The Full Story: Terry Jones is pastor of the ironically named Dove World Outreach Center in Gainesville, Fla. After it was announced that there were plans to build a mosque near Manhattan's ground zero site -- a controversial decision that stirred national outrage -- Jones announced his intention to burn Korans on the ninth anniversary of the Sept. 11 attacks. Reporters flocked to Jones' tiny church, and they reported that Jones preached with a clearly visible firearm on his hip. There was stacked cordwood ready for burning and hundreds of Korans piled nearby. As his congregants prayed, Jones insisted that he was following God's orders and that unless otherwise instructed by God, he intended to burn the Korans on 9/11. Emma Jones, his daughter from his first marriage, said her father was crazy. Just last year he was relieved of his duties in the church he'd founded in Germany. Former church members said that a "climate of fear and control" prevailed in the congregation and that "blind obedience" was demanded. Jones told The New York Times he was ignorant of the Koran's contents but was going to burn the books anyway. President Barack Obama, Secretary of State Hillary Clinton, the Department of Justice, Gen. David Petraeus, the FBI and Interpol, the Vatican, Angelina Jolie and Glenn Beck and Sarah Palin weighed in against him. They said Jones' plan was dangerous and could lead to the death of U.S. troops and acts of terror. An effigy of Jones -- wrapped in an American flag -- was burned in Afghanistan. Outside the U.S. Embassy in Indonesia, Muslims threatened violence, and the world held its breath.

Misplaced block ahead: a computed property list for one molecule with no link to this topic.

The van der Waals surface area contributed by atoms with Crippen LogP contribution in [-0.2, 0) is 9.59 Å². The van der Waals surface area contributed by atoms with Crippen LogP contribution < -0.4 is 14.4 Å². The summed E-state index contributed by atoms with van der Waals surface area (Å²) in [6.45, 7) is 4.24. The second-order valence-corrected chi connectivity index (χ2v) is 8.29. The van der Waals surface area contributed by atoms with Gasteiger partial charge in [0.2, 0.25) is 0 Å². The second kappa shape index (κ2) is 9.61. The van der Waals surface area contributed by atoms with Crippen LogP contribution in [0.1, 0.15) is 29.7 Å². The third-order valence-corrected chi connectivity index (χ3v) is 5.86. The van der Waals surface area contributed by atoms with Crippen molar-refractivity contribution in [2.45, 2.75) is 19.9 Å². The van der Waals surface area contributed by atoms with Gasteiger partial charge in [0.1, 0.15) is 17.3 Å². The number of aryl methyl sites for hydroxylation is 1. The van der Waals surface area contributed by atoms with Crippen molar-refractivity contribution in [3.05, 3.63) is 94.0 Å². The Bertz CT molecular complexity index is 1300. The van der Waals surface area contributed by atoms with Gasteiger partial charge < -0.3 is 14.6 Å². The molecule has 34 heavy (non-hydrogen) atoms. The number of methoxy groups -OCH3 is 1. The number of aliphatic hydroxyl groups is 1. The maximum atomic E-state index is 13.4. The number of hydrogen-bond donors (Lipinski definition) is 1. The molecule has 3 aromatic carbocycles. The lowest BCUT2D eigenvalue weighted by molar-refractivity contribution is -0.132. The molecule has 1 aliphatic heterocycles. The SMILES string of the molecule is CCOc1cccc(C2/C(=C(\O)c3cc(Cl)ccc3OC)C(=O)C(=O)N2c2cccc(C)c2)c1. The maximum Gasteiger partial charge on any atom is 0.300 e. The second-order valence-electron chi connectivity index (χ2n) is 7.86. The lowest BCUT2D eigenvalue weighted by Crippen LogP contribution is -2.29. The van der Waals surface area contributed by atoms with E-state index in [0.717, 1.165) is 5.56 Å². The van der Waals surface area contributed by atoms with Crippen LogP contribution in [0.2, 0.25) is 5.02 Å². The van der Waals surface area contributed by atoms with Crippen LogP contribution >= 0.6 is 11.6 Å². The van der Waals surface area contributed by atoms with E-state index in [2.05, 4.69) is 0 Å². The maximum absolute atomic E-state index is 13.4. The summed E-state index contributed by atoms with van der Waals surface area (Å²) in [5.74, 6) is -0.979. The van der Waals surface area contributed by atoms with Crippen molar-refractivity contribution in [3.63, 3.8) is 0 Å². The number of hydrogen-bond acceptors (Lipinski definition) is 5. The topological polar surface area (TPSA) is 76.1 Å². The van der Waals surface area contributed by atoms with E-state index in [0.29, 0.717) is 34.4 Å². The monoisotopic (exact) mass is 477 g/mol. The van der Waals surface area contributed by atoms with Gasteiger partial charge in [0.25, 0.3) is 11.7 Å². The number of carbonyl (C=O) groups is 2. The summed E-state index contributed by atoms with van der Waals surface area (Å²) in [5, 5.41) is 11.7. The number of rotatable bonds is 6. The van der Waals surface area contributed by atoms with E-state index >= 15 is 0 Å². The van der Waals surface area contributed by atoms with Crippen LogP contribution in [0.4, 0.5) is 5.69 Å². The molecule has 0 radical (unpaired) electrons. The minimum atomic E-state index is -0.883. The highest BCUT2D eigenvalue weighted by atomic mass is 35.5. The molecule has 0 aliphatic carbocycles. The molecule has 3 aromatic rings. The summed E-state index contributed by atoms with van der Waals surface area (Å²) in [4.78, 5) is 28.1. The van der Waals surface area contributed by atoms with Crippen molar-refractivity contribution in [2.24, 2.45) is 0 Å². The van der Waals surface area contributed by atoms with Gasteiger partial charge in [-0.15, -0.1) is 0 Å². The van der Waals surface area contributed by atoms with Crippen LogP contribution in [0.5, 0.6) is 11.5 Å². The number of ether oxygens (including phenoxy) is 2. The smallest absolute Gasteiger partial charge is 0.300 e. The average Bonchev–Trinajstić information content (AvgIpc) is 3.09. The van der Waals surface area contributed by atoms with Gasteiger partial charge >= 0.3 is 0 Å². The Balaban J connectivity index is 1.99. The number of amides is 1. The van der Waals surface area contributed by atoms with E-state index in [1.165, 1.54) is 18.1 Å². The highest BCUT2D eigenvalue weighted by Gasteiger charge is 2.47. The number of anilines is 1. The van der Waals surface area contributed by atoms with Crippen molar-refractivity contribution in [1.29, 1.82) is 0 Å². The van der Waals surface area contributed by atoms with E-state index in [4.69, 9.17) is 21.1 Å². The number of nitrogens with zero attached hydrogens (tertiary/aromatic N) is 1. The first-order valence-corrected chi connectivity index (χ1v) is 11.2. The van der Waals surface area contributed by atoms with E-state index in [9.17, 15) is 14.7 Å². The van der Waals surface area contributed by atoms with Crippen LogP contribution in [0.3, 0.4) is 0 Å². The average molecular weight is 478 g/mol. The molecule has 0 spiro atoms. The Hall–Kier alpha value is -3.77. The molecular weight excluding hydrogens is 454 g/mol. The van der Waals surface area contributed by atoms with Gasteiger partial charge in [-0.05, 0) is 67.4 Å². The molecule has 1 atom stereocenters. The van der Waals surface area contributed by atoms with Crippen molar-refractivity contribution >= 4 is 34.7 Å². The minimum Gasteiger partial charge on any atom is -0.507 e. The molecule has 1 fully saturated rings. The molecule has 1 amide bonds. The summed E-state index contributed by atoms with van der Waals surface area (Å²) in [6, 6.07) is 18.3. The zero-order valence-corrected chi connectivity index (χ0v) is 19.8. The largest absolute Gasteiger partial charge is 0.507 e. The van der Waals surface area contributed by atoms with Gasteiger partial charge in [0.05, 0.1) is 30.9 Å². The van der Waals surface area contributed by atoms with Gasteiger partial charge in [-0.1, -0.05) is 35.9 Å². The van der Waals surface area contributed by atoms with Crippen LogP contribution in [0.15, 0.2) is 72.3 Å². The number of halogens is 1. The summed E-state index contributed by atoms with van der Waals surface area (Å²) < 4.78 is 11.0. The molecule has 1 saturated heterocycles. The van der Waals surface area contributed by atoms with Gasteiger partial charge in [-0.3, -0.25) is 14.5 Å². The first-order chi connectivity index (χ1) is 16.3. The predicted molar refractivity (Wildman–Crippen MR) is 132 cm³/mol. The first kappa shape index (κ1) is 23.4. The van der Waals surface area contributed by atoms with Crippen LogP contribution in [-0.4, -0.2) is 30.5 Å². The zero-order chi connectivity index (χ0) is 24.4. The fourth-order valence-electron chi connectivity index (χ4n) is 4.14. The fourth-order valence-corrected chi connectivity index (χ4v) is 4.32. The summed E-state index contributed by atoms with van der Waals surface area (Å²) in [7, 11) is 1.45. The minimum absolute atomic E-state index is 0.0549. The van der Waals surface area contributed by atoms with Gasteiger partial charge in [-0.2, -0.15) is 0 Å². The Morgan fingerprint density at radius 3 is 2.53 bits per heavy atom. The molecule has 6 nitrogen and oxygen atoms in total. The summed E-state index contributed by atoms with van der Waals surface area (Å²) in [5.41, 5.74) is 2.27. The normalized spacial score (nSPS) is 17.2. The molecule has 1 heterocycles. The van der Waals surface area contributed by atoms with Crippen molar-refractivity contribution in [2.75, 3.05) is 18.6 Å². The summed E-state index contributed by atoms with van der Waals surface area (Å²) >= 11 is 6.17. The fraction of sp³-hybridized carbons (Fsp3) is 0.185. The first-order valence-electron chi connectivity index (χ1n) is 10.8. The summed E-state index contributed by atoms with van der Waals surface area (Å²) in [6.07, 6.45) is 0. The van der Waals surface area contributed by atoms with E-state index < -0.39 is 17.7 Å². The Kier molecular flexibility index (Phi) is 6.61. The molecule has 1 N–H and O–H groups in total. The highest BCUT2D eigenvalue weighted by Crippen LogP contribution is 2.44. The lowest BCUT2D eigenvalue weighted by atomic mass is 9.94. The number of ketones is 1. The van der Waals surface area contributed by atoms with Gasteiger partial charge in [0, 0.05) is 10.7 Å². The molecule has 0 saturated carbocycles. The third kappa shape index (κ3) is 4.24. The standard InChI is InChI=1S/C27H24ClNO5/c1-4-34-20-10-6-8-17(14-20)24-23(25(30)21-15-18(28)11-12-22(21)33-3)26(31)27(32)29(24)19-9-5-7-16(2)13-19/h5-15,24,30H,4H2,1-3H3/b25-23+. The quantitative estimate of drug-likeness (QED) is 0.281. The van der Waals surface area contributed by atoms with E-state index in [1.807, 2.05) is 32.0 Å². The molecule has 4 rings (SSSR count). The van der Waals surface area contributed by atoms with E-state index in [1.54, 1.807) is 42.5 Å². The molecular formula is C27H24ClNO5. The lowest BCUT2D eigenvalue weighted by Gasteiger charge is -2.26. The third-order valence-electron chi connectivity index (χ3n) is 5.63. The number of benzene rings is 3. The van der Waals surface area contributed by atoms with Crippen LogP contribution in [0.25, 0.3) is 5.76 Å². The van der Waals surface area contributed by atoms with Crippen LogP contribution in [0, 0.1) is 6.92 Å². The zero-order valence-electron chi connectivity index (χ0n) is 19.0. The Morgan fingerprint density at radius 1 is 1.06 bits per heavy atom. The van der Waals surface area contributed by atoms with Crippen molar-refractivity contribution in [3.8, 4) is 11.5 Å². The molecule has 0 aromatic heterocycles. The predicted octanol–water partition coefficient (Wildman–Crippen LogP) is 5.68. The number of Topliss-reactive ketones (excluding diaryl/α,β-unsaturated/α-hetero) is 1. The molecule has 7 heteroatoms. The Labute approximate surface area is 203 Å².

What's Happened Since? On Sept. 9, Jones told the media he wasn't going to follow through on his threat because the people behind the planned Manhattan mosque had agreed to move it. When Imam Feisal Abdul Rauf denied that, Jones changed his mind again. Finally, on Sept. 10, Jones' son announced the plan was officially dead. Former Giants football player Brad Benson gave Jones a free Hyundai because he didn't burn the holy books. Jones said he's donating the car to a charity for Muslim women.
In His Own Words: Jones went to ground zero on Nov. 17 and told the New York Post he lost his entire congregation because "they wanted to hear that God loved them" and "not the truth about Muslims." He has since founded Stand Up America, which seeks to educate people "about the dangers of radical Islam."
Video: ABC's 'Nightline' interview with Jones
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